What is the Tax Differences between Various Business Entities?Posted on October 2nd, 2017
One of the more important decisions an owner will make is what structure is most beneficial at the launch of their business. Each entity operates a little differently, especially when it comes to their potential tax implications. Different business entities can expect varying obligation and regulation realities.
Sole Proprietorship and Partnership
A sole proprietorship is a business wherein there is no division between the owner and their company. When two or more individuals open and run a business together using their personal assets, their enterprise is a partnership. This entity is very similar to a sole proprietorship; the main difference is that the profits and expenses are divided equally among its partners.
Forming either a sole proprietorship or a partnership is a straightforward process, which is why many business owners choose to establish their new company as one of these entities. Additionally, because there is no division between business income and the personal assets of a proprietor or partner, these companies are not subject to double taxation. However, this lack of division also means that the owners of these enterprises risk levies against their personal property should the business owe back taxes or other debts.
LLC and S-Corporation
There are also business structures that, despite being considered distinct from their owners, avoid double taxation. These entities are referred to as pass-through, and S-corporations and limited liability companies, or LLCs, fall into this category.
An S-corporation has its corporate income taxed as personal income on its shareholders’ individual tax returns. This entity is often used as a transitional structure when a business is growing and its ownership is not yet ready to handle double taxation. On the other hand, an LLC is an entity that allows its owners to treat the business as either an S-corporation, sole proprietorship, or a partnership, thereby gaining the tax benefits of these entities without putting their personal assets at risk.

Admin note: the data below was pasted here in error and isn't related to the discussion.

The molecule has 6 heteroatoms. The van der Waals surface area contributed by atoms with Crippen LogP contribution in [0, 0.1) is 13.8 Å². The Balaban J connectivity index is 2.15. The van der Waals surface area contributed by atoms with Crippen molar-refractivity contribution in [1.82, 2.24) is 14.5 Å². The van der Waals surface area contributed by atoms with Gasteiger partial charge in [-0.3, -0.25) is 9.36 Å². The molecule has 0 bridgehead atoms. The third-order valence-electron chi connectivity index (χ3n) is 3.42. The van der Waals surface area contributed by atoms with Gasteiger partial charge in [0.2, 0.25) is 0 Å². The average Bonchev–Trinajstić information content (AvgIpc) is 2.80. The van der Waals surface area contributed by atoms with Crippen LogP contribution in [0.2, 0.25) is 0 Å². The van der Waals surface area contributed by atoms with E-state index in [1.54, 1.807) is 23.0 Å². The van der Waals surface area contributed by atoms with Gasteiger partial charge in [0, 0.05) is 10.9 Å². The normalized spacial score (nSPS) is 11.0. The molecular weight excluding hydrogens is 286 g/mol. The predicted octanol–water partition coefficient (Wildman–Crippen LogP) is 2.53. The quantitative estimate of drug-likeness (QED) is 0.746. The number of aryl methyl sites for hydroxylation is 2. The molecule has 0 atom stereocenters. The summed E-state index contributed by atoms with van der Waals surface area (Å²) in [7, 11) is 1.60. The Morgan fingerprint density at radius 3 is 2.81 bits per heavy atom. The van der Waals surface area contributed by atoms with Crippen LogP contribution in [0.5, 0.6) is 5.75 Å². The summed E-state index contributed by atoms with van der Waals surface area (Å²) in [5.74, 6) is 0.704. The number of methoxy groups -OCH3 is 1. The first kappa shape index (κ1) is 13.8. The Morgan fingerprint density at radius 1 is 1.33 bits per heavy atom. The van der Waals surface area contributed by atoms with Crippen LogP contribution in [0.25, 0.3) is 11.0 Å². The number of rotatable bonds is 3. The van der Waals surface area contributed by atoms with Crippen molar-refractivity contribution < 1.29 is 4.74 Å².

The drawback to operating as an S-corporation or an LLC is that there are usually several regulations they have to follow in order to maintain their pass-through status. These extra rules may complicate daily operations and long-term growth strategies.
A C-corporation is what many people think of when they think of a traditional big business. This structure is subject to double taxation: corporate profits are taxed as the income of the business, and the portion of remaining income paid out to shareholders is taxed again on their personal returns. While double taxation can make the company more expensive to run, C-corporations have more opportunities for growth than smaller business structures.
Contact Us for Formation Support
TBS Tax provides new business formation services to Burke, Springfield, Fairfax, and all surrounding communities. For more information about how we help you navigate your company’s tax realities, call our firm and schedule a consultation today.